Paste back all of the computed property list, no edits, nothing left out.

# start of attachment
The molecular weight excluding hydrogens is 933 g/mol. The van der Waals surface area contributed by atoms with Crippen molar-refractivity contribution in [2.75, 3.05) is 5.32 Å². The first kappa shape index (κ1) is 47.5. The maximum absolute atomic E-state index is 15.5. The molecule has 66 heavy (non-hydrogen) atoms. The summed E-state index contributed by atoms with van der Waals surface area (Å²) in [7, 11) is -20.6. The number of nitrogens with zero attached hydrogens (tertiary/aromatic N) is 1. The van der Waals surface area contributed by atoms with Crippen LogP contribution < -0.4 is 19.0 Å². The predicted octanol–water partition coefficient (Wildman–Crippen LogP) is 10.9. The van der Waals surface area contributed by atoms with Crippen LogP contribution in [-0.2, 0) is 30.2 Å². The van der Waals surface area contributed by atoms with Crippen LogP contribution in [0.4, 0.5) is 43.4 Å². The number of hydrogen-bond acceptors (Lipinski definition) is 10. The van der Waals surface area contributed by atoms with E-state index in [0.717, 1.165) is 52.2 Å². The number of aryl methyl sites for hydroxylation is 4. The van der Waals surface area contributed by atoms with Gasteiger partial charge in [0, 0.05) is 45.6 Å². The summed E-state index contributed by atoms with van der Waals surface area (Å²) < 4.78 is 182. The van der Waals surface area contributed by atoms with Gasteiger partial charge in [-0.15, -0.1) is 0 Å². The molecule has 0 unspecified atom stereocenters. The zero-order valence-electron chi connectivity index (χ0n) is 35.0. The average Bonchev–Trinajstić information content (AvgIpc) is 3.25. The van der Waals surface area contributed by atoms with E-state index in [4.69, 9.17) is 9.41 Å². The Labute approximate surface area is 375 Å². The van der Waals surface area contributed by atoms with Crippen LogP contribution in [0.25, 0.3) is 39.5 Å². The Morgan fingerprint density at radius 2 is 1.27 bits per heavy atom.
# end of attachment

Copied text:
The molecular weight excluding hydrogens is 933 g/mol. The van der Waals surface area contributed by atoms with Crippen molar-refractivity contribution in [2.75, 3.05) is 5.32 Å². The first kappa shape index (κ1) is 47.5. The maximum absolute atomic E-state index is 15.5. The molecule has 66 heavy (non-hydrogen) atoms. The summed E-state index contributed by atoms with van der Waals surface area (Å²) in [7, 11) is -20.6. The number of nitrogens with zero attached hydrogens (tertiary/aromatic N) is 1. The van der Waals surface area contributed by atoms with Crippen LogP contribution < -0.4 is 19.0 Å². The predicted octanol–water partition coefficient (Wildman–Crippen LogP) is 10.9. The van der Waals surface area contributed by atoms with Crippen LogP contribution in [-0.2, 0) is 30.2 Å². The van der Waals surface area contributed by atoms with Crippen LogP contribution in [0.4, 0.5) is 43.4 Å². The number of hydrogen-bond acceptors (Lipinski definition) is 10. The van der Waals surface area contributed by atoms with E-state index in [0.717, 1.165) is 52.2 Å². The number of aryl methyl sites for hydroxylation is 4. The van der Waals surface area contributed by atoms with Gasteiger partial charge in [0, 0.05) is 45.6 Å². The summed E-state index contributed by atoms with van der Waals surface area (Å²) < 4.78 is 182. The van der Waals surface area contributed by atoms with Gasteiger partial charge in [-0.15, -0.1) is 0 Å². The molecule has 0 unspecified atom stereocenters. The zero-order valence-electron chi connectivity index (χ0n) is 35.0. The average Bonchev–Trinajstić information content (AvgIpc) is 3.25. The van der Waals surface area contributed by atoms with E-state index in [4.69, 9.17) is 9.41 Å². The Labute approximate surface area is 375 Å². The van der Waals surface area contributed by atoms with Crippen LogP contribution in [0.25, 0.3) is 39.5 Å². The Morgan fingerprint density at radius 2 is 1.27 bits per heavy atom.